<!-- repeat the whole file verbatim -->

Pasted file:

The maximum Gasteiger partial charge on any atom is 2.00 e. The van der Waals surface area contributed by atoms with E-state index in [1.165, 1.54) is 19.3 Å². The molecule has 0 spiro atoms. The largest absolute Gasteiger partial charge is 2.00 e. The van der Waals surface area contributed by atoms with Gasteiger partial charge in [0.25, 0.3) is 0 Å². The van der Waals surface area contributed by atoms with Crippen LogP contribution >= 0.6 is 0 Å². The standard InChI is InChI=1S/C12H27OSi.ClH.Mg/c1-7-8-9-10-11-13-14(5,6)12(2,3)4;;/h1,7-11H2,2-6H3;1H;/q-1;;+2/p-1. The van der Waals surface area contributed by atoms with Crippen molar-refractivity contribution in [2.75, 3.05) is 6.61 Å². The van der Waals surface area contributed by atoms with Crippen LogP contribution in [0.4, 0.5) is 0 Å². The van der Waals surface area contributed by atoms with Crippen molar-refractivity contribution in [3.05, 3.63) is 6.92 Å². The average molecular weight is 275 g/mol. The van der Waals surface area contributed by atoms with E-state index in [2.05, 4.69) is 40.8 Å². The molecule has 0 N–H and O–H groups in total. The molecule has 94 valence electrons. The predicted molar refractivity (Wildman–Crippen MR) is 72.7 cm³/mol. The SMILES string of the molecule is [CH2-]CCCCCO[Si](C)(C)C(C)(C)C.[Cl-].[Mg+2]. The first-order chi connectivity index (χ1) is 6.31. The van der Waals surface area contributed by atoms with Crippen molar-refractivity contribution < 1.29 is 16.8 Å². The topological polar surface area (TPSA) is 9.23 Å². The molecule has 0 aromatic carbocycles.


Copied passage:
The maximum Gasteiger partial charge on any atom is 2.00 e. The van der Waals surface area contributed by atoms with E-state index in [1.165, 1.54) is 19.3 Å². The molecule has 0 spiro atoms. The largest absolute Gasteiger partial charge is 2.00 e. The van der Waals surface area contributed by atoms with Gasteiger partial charge in [0.25, 0.3) is 0 Å². The van der Waals surface area contributed by atoms with Crippen LogP contribution >= 0.6 is 0 Å². The standard InChI is InChI=1S/C12H27OSi.ClH.Mg/c1-7-8-9-10-11-13-14(5,6)12(2,3)4;;/h1,7-11H2,2-6H3;1H;/q-1;;+2/p-1. The van der Waals surface area contributed by atoms with Crippen molar-refractivity contribution in [2.75, 3.05) is 6.61 Å². The van der Waals surface area contributed by atoms with Crippen LogP contribution in [0.4, 0.5) is 0 Å². The van der Waals surface area contributed by atoms with Crippen molar-refractivity contribution in [3.05, 3.63) is 6.92 Å². The average molecular weight is 275 g/mol. The van der Waals surface area contributed by atoms with E-state index in [2.05, 4.69) is 40.8 Å². The molecule has 0 N–H and O–H groups in total. The molecule has 94 valence electrons. The predicted molar refractivity (Wildman–Crippen MR) is 72.7 cm³/mol. The SMILES string of the molecule is [CH2-]CCCCCO[Si](C)(C)C(C)(C)C.[Cl-].[Mg+2]. The first-order chi connectivity index (χ1) is 6.31. The van der Waals surface area contributed by atoms with Crippen molar-refractivity contribution < 1.29 is 16.8 Å². The topological polar surface area (TPSA) is 9.23 Å². The molecule has 0 aromatic carbocycles.